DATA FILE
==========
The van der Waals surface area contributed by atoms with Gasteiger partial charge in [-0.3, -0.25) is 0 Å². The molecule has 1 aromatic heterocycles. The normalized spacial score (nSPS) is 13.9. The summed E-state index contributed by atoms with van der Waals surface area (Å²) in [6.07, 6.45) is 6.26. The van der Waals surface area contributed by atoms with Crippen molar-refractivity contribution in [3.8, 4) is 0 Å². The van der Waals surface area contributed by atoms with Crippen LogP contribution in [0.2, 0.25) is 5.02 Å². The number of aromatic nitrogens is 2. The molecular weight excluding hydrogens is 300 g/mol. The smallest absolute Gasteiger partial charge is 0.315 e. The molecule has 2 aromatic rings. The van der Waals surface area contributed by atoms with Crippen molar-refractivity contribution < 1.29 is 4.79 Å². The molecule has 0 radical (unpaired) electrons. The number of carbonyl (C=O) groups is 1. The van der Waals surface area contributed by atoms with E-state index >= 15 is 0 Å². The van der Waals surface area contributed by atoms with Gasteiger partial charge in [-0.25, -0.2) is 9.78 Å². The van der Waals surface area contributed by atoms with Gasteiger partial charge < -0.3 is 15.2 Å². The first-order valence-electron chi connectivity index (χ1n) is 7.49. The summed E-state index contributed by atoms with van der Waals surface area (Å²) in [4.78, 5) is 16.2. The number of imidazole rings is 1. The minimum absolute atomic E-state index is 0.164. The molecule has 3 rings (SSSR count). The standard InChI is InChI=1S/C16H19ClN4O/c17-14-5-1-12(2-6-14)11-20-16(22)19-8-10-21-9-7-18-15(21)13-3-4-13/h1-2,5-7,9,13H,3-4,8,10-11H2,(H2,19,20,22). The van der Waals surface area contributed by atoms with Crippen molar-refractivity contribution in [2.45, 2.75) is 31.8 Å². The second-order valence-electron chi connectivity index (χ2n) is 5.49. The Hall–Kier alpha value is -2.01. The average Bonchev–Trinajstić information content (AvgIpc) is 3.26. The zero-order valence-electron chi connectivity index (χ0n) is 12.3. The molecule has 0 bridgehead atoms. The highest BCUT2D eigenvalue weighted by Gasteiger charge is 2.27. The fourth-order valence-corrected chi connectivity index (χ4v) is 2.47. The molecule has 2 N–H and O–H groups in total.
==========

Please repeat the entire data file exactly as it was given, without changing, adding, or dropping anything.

The van der Waals surface area contributed by atoms with Gasteiger partial charge in [-0.3, -0.25) is 0 Å². The molecule has 1 aromatic heterocycles. The normalized spacial score (nSPS) is 13.9. The summed E-state index contributed by atoms with van der Waals surface area (Å²) in [6.07, 6.45) is 6.26. The van der Waals surface area contributed by atoms with Crippen molar-refractivity contribution in [3.8, 4) is 0 Å². The van der Waals surface area contributed by atoms with Crippen LogP contribution in [0.2, 0.25) is 5.02 Å². The number of aromatic nitrogens is 2. The molecular weight excluding hydrogens is 300 g/mol. The smallest absolute Gasteiger partial charge is 0.315 e. The molecule has 2 aromatic rings. The van der Waals surface area contributed by atoms with Crippen molar-refractivity contribution < 1.29 is 4.79 Å². The molecule has 0 radical (unpaired) electrons. The number of carbonyl (C=O) groups is 1. The van der Waals surface area contributed by atoms with E-state index >= 15 is 0 Å². The van der Waals surface area contributed by atoms with Gasteiger partial charge in [-0.25, -0.2) is 9.78 Å². The van der Waals surface area contributed by atoms with Gasteiger partial charge < -0.3 is 15.2 Å². The first-order valence-electron chi connectivity index (χ1n) is 7.49. The summed E-state index contributed by atoms with van der Waals surface area (Å²) in [4.78, 5) is 16.2. The number of imidazole rings is 1. The minimum absolute atomic E-state index is 0.164. The molecule has 3 rings (SSSR count). The standard InChI is InChI=1S/C16H19ClN4O/c17-14-5-1-12(2-6-14)11-20-16(22)19-8-10-21-9-7-18-15(21)13-3-4-13/h1-2,5-7,9,13H,3-4,8,10-11H2,(H2,19,20,22). The van der Waals surface area contributed by atoms with Crippen molar-refractivity contribution in [2.45, 2.75) is 31.8 Å². The second-order valence-electron chi connectivity index (χ2n) is 5.49. The Hall–Kier alpha value is -2.01. The average Bonchev–Trinajstić information content (AvgIpc) is 3.26. The zero-order valence-electron chi connectivity index (χ0n) is 12.3. The molecule has 0 bridgehead atoms. The highest BCUT2D eigenvalue weighted by Gasteiger charge is 2.27. The fourth-order valence-corrected chi connectivity index (χ4v) is 2.47. The molecule has 2 N–H and O–H groups in total.